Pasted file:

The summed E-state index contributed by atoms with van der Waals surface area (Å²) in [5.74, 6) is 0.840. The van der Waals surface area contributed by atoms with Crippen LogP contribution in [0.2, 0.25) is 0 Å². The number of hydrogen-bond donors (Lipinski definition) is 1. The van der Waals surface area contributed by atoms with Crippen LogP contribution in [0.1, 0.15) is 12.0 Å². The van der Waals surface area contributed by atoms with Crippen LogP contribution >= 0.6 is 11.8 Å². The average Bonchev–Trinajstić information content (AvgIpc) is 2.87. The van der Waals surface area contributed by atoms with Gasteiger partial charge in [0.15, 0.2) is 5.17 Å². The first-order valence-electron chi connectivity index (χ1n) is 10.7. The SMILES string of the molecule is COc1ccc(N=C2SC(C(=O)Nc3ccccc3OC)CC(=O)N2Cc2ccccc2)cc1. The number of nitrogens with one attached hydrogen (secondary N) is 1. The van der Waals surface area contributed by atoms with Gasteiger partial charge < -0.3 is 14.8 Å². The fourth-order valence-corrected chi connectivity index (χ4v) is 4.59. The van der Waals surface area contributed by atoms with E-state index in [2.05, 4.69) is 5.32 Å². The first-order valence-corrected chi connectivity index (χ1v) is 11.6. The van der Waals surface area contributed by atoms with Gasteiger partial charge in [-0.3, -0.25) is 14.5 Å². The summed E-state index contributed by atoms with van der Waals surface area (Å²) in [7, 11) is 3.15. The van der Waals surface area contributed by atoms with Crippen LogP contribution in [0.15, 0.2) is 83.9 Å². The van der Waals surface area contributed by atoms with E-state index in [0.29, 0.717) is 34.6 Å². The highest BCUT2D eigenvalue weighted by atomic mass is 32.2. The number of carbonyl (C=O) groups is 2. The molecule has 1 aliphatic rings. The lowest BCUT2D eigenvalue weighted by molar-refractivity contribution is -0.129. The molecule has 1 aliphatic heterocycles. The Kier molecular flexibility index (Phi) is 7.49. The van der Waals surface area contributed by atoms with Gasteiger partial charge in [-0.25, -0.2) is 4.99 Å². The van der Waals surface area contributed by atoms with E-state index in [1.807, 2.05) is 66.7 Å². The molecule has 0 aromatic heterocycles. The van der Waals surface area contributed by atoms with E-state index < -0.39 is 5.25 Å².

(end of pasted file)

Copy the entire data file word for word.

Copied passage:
The summed E-state index contributed by atoms with van der Waals surface area (Å²) in [5.74, 6) is 0.840. The van der Waals surface area contributed by atoms with Crippen LogP contribution in [0.2, 0.25) is 0 Å². The number of hydrogen-bond donors (Lipinski definition) is 1. The van der Waals surface area contributed by atoms with Crippen LogP contribution in [0.1, 0.15) is 12.0 Å². The van der Waals surface area contributed by atoms with Crippen LogP contribution >= 0.6 is 11.8 Å². The average Bonchev–Trinajstić information content (AvgIpc) is 2.87. The van der Waals surface area contributed by atoms with Gasteiger partial charge in [0.15, 0.2) is 5.17 Å². The first-order valence-electron chi connectivity index (χ1n) is 10.7. The SMILES string of the molecule is COc1ccc(N=C2SC(C(=O)Nc3ccccc3OC)CC(=O)N2Cc2ccccc2)cc1. The number of nitrogens with one attached hydrogen (secondary N) is 1. The van der Waals surface area contributed by atoms with Gasteiger partial charge < -0.3 is 14.8 Å². The fourth-order valence-corrected chi connectivity index (χ4v) is 4.59. The van der Waals surface area contributed by atoms with E-state index in [2.05, 4.69) is 5.32 Å². The first-order valence-corrected chi connectivity index (χ1v) is 11.6. The van der Waals surface area contributed by atoms with Gasteiger partial charge in [-0.3, -0.25) is 14.5 Å². The summed E-state index contributed by atoms with van der Waals surface area (Å²) in [7, 11) is 3.15. The van der Waals surface area contributed by atoms with Crippen LogP contribution in [0.15, 0.2) is 83.9 Å². The van der Waals surface area contributed by atoms with E-state index in [0.29, 0.717) is 34.6 Å². The highest BCUT2D eigenvalue weighted by atomic mass is 32.2. The number of carbonyl (C=O) groups is 2. The molecule has 1 aliphatic rings. The lowest BCUT2D eigenvalue weighted by molar-refractivity contribution is -0.129. The molecule has 1 aliphatic heterocycles. The Kier molecular flexibility index (Phi) is 7.49. The van der Waals surface area contributed by atoms with Gasteiger partial charge in [-0.25, -0.2) is 4.99 Å². The van der Waals surface area contributed by atoms with E-state index in [1.807, 2.05) is 66.7 Å². The molecule has 0 aromatic heterocycles. The van der Waals surface area contributed by atoms with E-state index < -0.39 is 5.25 Å².